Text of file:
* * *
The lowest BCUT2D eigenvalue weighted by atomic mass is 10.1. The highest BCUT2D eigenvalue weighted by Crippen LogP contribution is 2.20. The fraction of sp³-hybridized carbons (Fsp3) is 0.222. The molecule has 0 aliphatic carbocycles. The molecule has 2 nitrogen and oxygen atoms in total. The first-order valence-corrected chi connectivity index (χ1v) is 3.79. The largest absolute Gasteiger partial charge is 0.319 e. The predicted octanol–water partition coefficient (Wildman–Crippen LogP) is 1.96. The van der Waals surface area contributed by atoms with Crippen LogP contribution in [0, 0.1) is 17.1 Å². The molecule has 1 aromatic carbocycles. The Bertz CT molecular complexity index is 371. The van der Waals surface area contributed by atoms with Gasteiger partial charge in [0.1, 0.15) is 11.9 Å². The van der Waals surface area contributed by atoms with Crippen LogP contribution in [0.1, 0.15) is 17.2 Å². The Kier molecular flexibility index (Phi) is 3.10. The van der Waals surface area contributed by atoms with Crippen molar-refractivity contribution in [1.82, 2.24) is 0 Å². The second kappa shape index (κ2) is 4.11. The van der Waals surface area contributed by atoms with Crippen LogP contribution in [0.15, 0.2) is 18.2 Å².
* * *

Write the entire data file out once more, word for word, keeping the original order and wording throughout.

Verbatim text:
The lowest BCUT2D eigenvalue weighted by atomic mass is 10.1. The highest BCUT2D eigenvalue weighted by Crippen LogP contribution is 2.20. The fraction of sp³-hybridized carbons (Fsp3) is 0.222. The molecule has 0 aliphatic carbocycles. The molecule has 2 nitrogen and oxygen atoms in total. The first-order valence-corrected chi connectivity index (χ1v) is 3.79. The largest absolute Gasteiger partial charge is 0.319 e. The predicted octanol–water partition coefficient (Wildman–Crippen LogP) is 1.96. The van der Waals surface area contributed by atoms with Crippen LogP contribution in [0, 0.1) is 17.1 Å². The molecule has 1 aromatic carbocycles. The Bertz CT molecular complexity index is 371. The van der Waals surface area contributed by atoms with Gasteiger partial charge in [0.1, 0.15) is 11.9 Å². The van der Waals surface area contributed by atoms with Crippen LogP contribution in [0.1, 0.15) is 17.2 Å². The Kier molecular flexibility index (Phi) is 3.10. The van der Waals surface area contributed by atoms with Crippen molar-refractivity contribution in [1.82, 2.24) is 0 Å². The second kappa shape index (κ2) is 4.11. The van der Waals surface area contributed by atoms with Crippen LogP contribution in [0.15, 0.2) is 18.2 Å².